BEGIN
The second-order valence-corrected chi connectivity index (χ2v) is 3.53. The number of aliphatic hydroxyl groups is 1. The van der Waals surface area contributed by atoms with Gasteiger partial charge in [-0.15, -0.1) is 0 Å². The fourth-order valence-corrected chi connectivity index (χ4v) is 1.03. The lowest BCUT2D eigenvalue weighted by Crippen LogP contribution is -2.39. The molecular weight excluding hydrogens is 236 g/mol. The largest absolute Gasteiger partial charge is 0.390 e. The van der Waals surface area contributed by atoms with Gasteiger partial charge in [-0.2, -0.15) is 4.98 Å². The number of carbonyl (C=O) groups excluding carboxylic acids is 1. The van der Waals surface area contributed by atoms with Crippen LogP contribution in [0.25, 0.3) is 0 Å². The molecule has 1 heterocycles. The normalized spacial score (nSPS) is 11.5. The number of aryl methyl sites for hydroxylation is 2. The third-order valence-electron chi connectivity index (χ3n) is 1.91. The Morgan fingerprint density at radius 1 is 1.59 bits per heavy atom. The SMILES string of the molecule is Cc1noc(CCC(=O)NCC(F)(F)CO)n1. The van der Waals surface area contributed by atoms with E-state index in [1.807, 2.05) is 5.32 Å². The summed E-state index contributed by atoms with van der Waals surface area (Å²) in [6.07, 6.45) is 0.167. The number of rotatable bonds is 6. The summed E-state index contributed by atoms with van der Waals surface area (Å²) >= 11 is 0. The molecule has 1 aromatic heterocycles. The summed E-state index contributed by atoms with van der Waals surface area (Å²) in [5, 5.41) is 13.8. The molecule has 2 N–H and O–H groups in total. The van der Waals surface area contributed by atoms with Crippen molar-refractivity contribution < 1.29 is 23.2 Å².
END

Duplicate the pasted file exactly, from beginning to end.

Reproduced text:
The second-order valence-corrected chi connectivity index (χ2v) is 3.53. The number of aliphatic hydroxyl groups is 1. The van der Waals surface area contributed by atoms with Gasteiger partial charge in [-0.15, -0.1) is 0 Å². The fourth-order valence-corrected chi connectivity index (χ4v) is 1.03. The lowest BCUT2D eigenvalue weighted by Crippen LogP contribution is -2.39. The molecular weight excluding hydrogens is 236 g/mol. The largest absolute Gasteiger partial charge is 0.390 e. The van der Waals surface area contributed by atoms with Gasteiger partial charge in [-0.2, -0.15) is 4.98 Å². The number of carbonyl (C=O) groups excluding carboxylic acids is 1. The van der Waals surface area contributed by atoms with Crippen LogP contribution in [0.25, 0.3) is 0 Å². The molecule has 1 heterocycles. The normalized spacial score (nSPS) is 11.5. The number of aryl methyl sites for hydroxylation is 2. The third-order valence-electron chi connectivity index (χ3n) is 1.91. The Morgan fingerprint density at radius 1 is 1.59 bits per heavy atom. The SMILES string of the molecule is Cc1noc(CCC(=O)NCC(F)(F)CO)n1. The van der Waals surface area contributed by atoms with E-state index in [1.807, 2.05) is 5.32 Å². The summed E-state index contributed by atoms with van der Waals surface area (Å²) in [6.07, 6.45) is 0.167. The number of rotatable bonds is 6. The summed E-state index contributed by atoms with van der Waals surface area (Å²) >= 11 is 0. The molecule has 1 aromatic heterocycles. The summed E-state index contributed by atoms with van der Waals surface area (Å²) in [5, 5.41) is 13.8. The molecule has 2 N–H and O–H groups in total. The van der Waals surface area contributed by atoms with Crippen molar-refractivity contribution < 1.29 is 23.2 Å².